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Our Youth Ambassador Scott has shared his story of how haemophilia impacted his mental wellbeing

It was very difficult as a child to understand why I was being treated differently to everyone else.

Why I was constantly in and out of hospital and my family were not. Trying to understand why I needed to have regular injections, and screaming down the hospital ward when I did.

It really started to take its toll through adolescence and puberty.

Having haemophilia in school was very, very hard. I had to sit and watch from the sidelines whilst my classmates played contact sports. This quickly singled me out. School was challenging enough but being seen as delicate and fragile didn’t help.

I began to grow sick of having to explain myself to people, sick of feeling like the odd one out. So I decided I just wouldn’t take my treatment. I couldn’t bear the thought of an injection and if I didn’t do it, it would just go away.

This made things worse, of course. I stopped telling anyone when I could feel a bleed coming on. I’d try to get out of school and do anything to avoid standing out. I’d stay in bed filled with pain but wouldn’t do anything about it because this would mean having an injection. This would mean I had Haemophilia. Eventually, I had to go on crutches for a month before I was even able to walk again. This is when I started to realise that this wasn’t working. After this, I started to treat myself again but only on demand, so I could avoid needles.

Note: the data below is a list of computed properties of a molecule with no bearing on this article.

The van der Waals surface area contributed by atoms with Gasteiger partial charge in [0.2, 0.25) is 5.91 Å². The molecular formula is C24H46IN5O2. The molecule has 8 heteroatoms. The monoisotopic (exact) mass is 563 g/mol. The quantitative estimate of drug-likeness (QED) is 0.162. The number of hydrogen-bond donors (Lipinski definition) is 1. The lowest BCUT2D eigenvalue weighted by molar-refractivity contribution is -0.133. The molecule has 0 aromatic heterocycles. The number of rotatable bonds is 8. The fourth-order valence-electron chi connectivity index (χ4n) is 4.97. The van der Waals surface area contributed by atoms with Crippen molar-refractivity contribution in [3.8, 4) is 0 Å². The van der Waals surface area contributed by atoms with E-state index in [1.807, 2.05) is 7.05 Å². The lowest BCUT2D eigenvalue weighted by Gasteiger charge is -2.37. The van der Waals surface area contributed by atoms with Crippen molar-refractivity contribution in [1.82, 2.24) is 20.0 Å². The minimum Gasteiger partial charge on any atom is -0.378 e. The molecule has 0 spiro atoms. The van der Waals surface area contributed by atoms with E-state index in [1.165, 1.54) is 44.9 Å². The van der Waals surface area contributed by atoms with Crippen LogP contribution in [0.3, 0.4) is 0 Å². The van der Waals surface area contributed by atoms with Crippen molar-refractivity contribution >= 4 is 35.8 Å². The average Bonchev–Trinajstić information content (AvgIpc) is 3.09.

When I reached my mid teens, I began to accept prophylaxis. I still missed a lot of school, but instead of trying to blend in, I began lashing out in every way I could. I’d get in fights at school and outside, and damage my joints in the process, causing more bleeds. I felt completely alone.

Finally, as I reached my twenties, I stopped lashing out and started looking after myself. Even when I’d started taking my treatments properly, I would keep my bleeding disorder to myself. No one else had to know – it was my problem and I could handle it on my own.

Looking back, I really wish I’d talked about it. I wish I could have embraced it and not let it control me. I would keep my haemophilia from everyone, including romantic partners. I didn’t know how to tell them and I was worried I’d look weak and helpless. Sometimes I wondered if I should even bother with relationships at all. I missed so many dates because I had a bleed or I was scared to take my treatment.

I have come to understand and accept that I have a bleeding disorder. It hasn’t been an easy ride but I feel so much happier and in control now. It starts with acceptance and understanding that you’re not the only one going through this. That’s partly why I chose to become involved with The Haemophilia Society. It helped me meet others who have been what I’ve been through and who feel the same way!

Moving forward, I want to work to make sure that everyone who has a bleeding disorder can have a safe space to talk about their mental health. Somewhere to be open and know that it’s ok to talk about it. That’s why #TimetoTalk is so important – talking about it is the first step to living your life the way you want it.

You can find out more about #TimetoTalk, the campaign to change the way people think and act about mental health problems here.

Jess Milton

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